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"Recipe for a New Embedded Component: Connectors" -- Dirk Brown and John Williams, Neoconix

Wednesday, March 14, 2007
  • Seated dinner served at 6:30 ($25 if reserved before March 11; $30 after & at door; vegetarian available)

  • Presentation (no cost) at 7:30.

    Ramada Inn

  • 1217 Wildwood Ave (Fwy 101 frontage road, between Lawrence Expressway and Great America Parkway), Sunnyvale, (800) 888-3899 -- see map.


  • For dinner and/or meeting: by email to Janis Karklins
  • Please reserve for "presentation-only", even if not attending the dinner.

    Connectors and sockets as we know them today are assemblies of stamped metal contacts housed in a molded plastic part. Neoconix uses photolithography, potentially offering better dimensional scalability and resulting electrical performance improvements, plus lower cost. The implications of the Neoconix technologies are nothing less than a complete shift of today's interconnection paradigm. Low-profile connectors - about as thick as a printed circuit - are just what portable products need.

    Recipe for a New Embedded Component-Connectors: Fabricate rigid or flexible printed circuit boards and chem mill contact sheets. Form and plate the contacts and etch them apart after insertion between pre-drilled printed circuit layers and press.

    In summary, here are some of the results:

    • A concentration on land grid array connections today, that takes advantage of fine dimensions, low parasitics, good contact wipe (and major customer needs)
    • The ability to circuitize the board, embed discrete or distributed bypass capacitors and terminating resistors
    • Differentiate dense contacts by high resolution photolithography etched apart into signal, ground, and voltage - no piece-parts to individually plate or assemble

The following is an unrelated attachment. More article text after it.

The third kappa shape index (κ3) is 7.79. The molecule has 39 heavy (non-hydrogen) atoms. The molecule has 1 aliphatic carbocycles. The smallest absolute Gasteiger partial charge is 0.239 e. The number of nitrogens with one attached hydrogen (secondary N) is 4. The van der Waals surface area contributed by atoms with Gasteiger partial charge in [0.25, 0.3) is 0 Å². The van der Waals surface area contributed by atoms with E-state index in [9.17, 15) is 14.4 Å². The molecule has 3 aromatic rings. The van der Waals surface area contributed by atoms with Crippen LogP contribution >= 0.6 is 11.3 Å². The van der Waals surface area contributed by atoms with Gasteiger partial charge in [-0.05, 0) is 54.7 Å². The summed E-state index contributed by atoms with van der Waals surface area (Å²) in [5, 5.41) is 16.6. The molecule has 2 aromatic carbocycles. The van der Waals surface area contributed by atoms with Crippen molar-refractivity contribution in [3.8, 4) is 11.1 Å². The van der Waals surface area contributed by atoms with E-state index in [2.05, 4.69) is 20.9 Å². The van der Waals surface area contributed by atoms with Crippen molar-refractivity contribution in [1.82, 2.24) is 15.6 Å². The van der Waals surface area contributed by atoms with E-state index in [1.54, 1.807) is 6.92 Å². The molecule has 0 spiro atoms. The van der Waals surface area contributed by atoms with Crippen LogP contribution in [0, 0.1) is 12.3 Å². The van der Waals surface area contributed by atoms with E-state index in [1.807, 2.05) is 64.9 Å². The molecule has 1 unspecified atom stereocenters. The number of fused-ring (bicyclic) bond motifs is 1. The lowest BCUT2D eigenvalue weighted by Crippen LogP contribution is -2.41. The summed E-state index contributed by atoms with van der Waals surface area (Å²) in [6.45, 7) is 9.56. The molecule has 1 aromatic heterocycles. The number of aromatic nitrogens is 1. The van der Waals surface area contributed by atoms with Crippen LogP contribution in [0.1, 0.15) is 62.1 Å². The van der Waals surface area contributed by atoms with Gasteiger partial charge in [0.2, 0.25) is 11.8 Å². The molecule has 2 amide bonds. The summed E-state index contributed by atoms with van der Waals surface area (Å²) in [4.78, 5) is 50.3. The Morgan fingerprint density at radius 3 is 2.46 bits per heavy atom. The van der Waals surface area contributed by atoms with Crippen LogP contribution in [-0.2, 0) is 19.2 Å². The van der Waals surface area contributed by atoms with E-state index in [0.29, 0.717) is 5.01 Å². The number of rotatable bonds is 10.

• Overcome the scaling-down disadvantages of stamp-and-form by use of photolithography and etch

    The technology is particularly appropriate for the low profile requirements of flex circuit connectors, and the implications of the Neoconix technologies are nothing less than a complete shift of today's interconnection paradigm, including a whole new way of making connectors. Embedded connectors will give new freedom to designers to design their connectors integral with systems, wherever they want them. It's a supply chain simplification.

    Speaker Biography:
    Neoconix' ( roots go back to AMD's Submicron Development Center in the mid-1990's. Two engineers, Dr. Dirk Brown and John Williams, working together on chip-level interconnects, realized that many of the system performance bottlenecks were occurring at the packaging and PWB level.

    The pair went to Cornell University to join a company called HCD that was working on novel connector and PWB technologies. HCD's CEO, Professor Che-Yu Li, was a renowned interconnect and packaging expert and had previously mentored Dirk for his Ph.D in materials science at Cornell.

    Dirk ran sales and marketing while John took charge of engineering and manufacturing for HCD, leading to proprietary design wins and licensing deals with some of the largest semiconductor and electronics manufacturers in the industry.

    In early 2003, Dirk and John founded the forerunner of Neoconix, based on an inspiration that merges the worlds of printed circuit fabrication, chemical milling, and connectors.

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